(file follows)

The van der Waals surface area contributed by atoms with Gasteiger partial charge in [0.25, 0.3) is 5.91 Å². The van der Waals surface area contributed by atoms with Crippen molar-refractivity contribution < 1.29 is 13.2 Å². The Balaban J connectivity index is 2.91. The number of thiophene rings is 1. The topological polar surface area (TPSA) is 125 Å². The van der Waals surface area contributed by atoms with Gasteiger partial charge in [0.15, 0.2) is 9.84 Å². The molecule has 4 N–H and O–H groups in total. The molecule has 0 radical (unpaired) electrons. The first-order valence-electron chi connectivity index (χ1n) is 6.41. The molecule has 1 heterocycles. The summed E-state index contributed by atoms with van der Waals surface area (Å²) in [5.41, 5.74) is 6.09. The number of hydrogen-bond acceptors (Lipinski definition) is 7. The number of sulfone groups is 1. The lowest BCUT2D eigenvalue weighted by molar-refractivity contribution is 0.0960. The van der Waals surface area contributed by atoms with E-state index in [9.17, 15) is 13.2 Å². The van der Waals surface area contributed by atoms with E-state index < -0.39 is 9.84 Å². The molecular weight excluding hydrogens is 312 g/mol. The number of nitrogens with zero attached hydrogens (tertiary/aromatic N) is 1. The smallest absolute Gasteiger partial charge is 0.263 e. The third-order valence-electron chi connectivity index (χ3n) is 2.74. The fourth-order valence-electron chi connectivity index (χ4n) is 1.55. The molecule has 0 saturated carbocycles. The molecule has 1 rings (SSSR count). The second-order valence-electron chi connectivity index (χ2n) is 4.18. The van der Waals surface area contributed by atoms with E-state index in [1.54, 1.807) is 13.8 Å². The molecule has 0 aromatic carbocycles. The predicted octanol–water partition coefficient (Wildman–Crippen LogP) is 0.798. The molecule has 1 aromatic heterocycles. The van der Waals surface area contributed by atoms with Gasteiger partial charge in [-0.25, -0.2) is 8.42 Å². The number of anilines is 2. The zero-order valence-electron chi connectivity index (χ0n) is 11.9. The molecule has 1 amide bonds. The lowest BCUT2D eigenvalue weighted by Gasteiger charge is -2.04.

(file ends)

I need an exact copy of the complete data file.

The van der Waals surface area contributed by atoms with Gasteiger partial charge in [0.25, 0.3) is 5.91 Å². The van der Waals surface area contributed by atoms with Crippen molar-refractivity contribution < 1.29 is 13.2 Å². The Balaban J connectivity index is 2.91. The number of thiophene rings is 1. The topological polar surface area (TPSA) is 125 Å². The van der Waals surface area contributed by atoms with Gasteiger partial charge in [0.15, 0.2) is 9.84 Å². The molecule has 4 N–H and O–H groups in total. The molecule has 0 radical (unpaired) electrons. The first-order valence-electron chi connectivity index (χ1n) is 6.41. The molecule has 1 heterocycles. The summed E-state index contributed by atoms with van der Waals surface area (Å²) in [5.41, 5.74) is 6.09. The number of hydrogen-bond acceptors (Lipinski definition) is 7. The number of sulfone groups is 1. The lowest BCUT2D eigenvalue weighted by molar-refractivity contribution is 0.0960. The van der Waals surface area contributed by atoms with E-state index in [9.17, 15) is 13.2 Å². The van der Waals surface area contributed by atoms with E-state index < -0.39 is 9.84 Å². The molecular weight excluding hydrogens is 312 g/mol. The number of nitrogens with zero attached hydrogens (tertiary/aromatic N) is 1. The smallest absolute Gasteiger partial charge is 0.263 e. The third-order valence-electron chi connectivity index (χ3n) is 2.74. The fourth-order valence-electron chi connectivity index (χ4n) is 1.55. The molecule has 0 saturated carbocycles. The molecule has 1 rings (SSSR count). The second-order valence-electron chi connectivity index (χ2n) is 4.18. The van der Waals surface area contributed by atoms with E-state index in [1.54, 1.807) is 13.8 Å². The molecule has 0 aromatic carbocycles. The predicted octanol–water partition coefficient (Wildman–Crippen LogP) is 0.798. The molecule has 1 aromatic heterocycles. The van der Waals surface area contributed by atoms with Gasteiger partial charge in [-0.25, -0.2) is 8.42 Å². The number of anilines is 2. The zero-order valence-electron chi connectivity index (χ0n) is 11.9. The molecule has 1 amide bonds. The lowest BCUT2D eigenvalue weighted by Gasteiger charge is -2.04.